Given the preceding context, there are 3 primary focus areas that frame my decision process.
Collegiate academic performance and the Price of Entry. I’m looking for evidence a candidate took their college academics seriously and has the associated demonstrated performance. I’m also looking for specific majors and disciplines related to our hiring needs. Additionally, I’m looking for certifications or certification commitments in the near future. So, for example, a minimum GPA, a particular business major, and a commitment toward sitting for the CPA, CFA or related designation. Keep in mind, these performance expectations are sometimes, and in some combination, used as minimum screening criteria. In other words, a candidate may not even get an interview if they don’t meet minimum objective criteria. While it is certainly possible good candidates are missed because they don’t meet these initial screens, this process helps reduce the interview pool size and tune interview pool characteristics to help increase the successful hire probability.
Leadership and making the most out of college. I look for confirmation a candidate made the most out of their college experience outside their class work. I consider evidence they respected their college experience as an opportunity and a personal investment. Not as important, is the actual nature of the out of class participation itself. There are a number of interesting and useful out of classroom career preparation experiences. For example, it could be the business fraternity or business honor society, it could be an investment club or case study club, it could be the social Greek system, it could be a religious organization, it could be an athletic team, it could be employment to pay for college. It could be something else. But here is the important point, I am not looking for a wide variety of participation experiences. I am looking for in depth involvement and, in particular, leadership roles. The candidate should demonstrate how they grew with an organization (s) and helped improve it by taking responsibility.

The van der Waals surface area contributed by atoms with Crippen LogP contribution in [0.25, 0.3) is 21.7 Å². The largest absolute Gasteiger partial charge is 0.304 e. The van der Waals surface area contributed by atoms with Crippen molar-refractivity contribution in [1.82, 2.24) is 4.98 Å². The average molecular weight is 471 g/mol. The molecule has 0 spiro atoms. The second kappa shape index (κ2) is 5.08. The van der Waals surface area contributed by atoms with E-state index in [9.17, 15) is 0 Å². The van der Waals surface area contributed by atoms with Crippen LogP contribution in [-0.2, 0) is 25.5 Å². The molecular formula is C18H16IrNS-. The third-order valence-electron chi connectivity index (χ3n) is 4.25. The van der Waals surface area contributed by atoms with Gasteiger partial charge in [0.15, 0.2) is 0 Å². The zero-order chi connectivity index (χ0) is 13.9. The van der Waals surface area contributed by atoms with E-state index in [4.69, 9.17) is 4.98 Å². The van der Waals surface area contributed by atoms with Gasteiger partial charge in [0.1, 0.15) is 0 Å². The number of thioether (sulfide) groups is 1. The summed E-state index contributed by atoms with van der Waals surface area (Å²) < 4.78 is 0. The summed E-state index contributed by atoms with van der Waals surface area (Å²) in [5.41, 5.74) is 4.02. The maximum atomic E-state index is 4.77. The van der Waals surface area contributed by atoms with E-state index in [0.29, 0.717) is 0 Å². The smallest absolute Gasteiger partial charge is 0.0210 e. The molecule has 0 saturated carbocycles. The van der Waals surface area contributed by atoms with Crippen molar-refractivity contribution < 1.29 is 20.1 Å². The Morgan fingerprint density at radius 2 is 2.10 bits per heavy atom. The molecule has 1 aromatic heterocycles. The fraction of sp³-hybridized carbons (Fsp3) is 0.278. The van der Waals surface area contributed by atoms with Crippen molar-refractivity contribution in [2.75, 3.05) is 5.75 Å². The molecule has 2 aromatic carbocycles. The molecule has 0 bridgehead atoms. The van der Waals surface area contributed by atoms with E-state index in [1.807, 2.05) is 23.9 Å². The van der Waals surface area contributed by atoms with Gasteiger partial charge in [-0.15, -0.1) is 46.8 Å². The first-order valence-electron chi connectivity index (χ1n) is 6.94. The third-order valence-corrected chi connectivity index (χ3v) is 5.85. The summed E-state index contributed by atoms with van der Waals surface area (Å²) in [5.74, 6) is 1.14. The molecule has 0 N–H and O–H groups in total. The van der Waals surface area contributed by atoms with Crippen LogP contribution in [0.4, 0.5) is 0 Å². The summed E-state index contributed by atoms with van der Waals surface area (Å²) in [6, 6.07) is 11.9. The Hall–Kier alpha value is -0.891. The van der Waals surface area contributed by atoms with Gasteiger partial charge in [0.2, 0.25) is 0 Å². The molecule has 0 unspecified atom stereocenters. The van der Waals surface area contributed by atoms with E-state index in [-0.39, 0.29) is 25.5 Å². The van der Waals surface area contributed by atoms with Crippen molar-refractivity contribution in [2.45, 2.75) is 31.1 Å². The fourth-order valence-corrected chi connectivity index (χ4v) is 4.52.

A demonstration of character. This is, by far, the hardest to evaluate. It is also very important. So here is the thing. Work is hard at times. Clients can be demanding. Hours can be long. Projects can be challenging. Bosses are not always immediately attentive. Promotions don’t always occur as quickly as envisioned. So, I look for evidence the candidate has successfully managed difficult situations in the past. How the candidate managed a rejection, a failure, or some difficult life event gives me insight into how difficult situations will be handle in the future. I am looking for evidence that when difficult situations are inevitably faced at work, the candidate is capable of handling them effectively.
There are certainly other factors, but hopefully this provides a sense of some of the key items considered in the college recruiting process. Now, let’s discuss what I did not mention. That is, the name of the college attending or graduated. That is right, on my list of focus areas, the actual name of the school is not directly on the list. I qualify with “directly,” because the school does need to have the relevant majors and accreditation to qualify as a target school for recruiting. Also, there is a practical geographic element that an organization’s offices tend to recruit in their general regional location. For example, Mid-Atlantic offices tend to recruit out of schools in the Mid-Atlantic region.
My point is, as a person in college, don’t get too hung up on the brand name of the school you attend or graduated. What is much more important is that you got the most out of your school and ultimately, your career experiences. The rest should take care of itself.
Thanks for reading. Thoughts expressed here are my own.